Increased efficiencies with the elimination of centralized databases and the accompanying management burden; and
Decreased long-term operational and management costs as there is a shared responsibility across the participants in the blockchain.
Three Ways to Disrupt Government Healthcare With Private Blockchain
Below are potential federal use cases for increasing innovation in federal healthcare with blockchain:
1. Own Your EHR and Decide Who Has Access
Envision patients having the ability to be in complete possession of their electronic health records (EHR) and retaining the power to dynamically grant and revoke access to providers. Protected health information (PHI) is currently stored in siloed databases managed by each provider and is just one data breach away from compromising health privacy and the identities of countless patients. Although it would not be feasible to put the entire EHR of a patient in a blockchain (it would put a huge burden on storage), the metadata of a patient’s EHR along with access control permissions could be stored and transacted through blockchain. This limits access to patient health information, which would be securely shared with privileged providers.
2. Secure Information Exchange Within a MAC Consortium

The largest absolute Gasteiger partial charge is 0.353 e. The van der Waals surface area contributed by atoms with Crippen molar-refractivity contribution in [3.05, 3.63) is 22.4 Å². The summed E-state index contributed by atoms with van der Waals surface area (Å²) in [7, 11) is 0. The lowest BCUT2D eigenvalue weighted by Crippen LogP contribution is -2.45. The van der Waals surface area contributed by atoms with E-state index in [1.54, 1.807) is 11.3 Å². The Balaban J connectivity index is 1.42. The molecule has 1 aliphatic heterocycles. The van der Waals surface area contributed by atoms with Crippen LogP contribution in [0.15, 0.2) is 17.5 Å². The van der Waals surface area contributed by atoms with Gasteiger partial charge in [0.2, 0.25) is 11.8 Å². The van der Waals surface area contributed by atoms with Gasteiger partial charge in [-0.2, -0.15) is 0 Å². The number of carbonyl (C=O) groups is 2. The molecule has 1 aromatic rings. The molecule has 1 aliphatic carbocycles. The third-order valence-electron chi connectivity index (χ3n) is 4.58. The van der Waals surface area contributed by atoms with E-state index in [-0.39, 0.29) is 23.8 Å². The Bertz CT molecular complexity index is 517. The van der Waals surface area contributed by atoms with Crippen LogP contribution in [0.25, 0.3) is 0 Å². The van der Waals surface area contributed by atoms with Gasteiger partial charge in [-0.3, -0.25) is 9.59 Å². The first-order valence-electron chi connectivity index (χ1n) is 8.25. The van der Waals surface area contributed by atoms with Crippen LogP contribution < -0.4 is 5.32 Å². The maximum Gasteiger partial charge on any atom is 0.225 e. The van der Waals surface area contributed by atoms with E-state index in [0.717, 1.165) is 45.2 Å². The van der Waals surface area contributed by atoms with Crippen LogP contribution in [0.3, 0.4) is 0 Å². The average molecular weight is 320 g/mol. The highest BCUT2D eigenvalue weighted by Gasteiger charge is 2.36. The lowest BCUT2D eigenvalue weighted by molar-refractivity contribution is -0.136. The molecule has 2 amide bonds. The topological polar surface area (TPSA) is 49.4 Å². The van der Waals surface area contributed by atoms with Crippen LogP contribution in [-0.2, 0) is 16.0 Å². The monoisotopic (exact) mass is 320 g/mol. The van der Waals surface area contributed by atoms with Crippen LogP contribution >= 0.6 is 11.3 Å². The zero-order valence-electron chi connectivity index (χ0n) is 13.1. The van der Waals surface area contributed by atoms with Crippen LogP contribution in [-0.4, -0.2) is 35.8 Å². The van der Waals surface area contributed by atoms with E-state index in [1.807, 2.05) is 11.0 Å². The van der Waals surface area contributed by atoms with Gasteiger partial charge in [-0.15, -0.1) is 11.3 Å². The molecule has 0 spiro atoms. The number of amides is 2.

Information exchange within a consortium of Medical Administrative Contractors (MACs) and the Center for Medicare and Medicaid Service (CMS), such as strongly structured claims data, could be securely shared and processed through a permissioned private blockchain. It reduces the security risk profile to CMS and improves efficiency by no longer having a single datastore.
3. Quality-Based Payment Models
As alternative payment models take off, quality measures can be codified and a point-based transaction process through blockchain can be implemented. This could be further enhanced with smart contracts that express scoring algorithms, automatically executing transactions (according to the criteria for awarding and deducing provider points). This approach could significantly reduce the workload burden.
Blockchain holds a lot of promise but is not a panacea to solve all the technical and security issues that we face. It’s critical to understand the technology at a deeper level so it can be applied in the most successful way. Amidst the seamlessly never-ending hype, it is important that agencies collaborate with the private sector to jointly experiment, prototype, measure, and learn through practice. This approach would ensure agencies are building blockchain applications for the right use cases, therefore, maximizing their investment.
As federal agencies gain a better understanding of blockchain and start to conceptualize potential use cases, they are bound to encounter many questions and challenges, such as:
What new security controls should we define and consider for blockchain applications?
How do we estimate the cost to build, operate, and maintain a blockchain application?
How do we determine and rationalize the investment in blockchain?
At EGT Labs, the R&D arm of EGlobalTech, we are researching and conceptualizing answers to these questions, while also prototyping use cases that can be built using permissioned blockchain platforms such as Hyperledger Fabric and IBM Blockchain. Our focus is on federal use cases around secure data sharing and identity management.
Contact us at firstname.lastname@example.org to find out how you can leverage blockchain at your agency!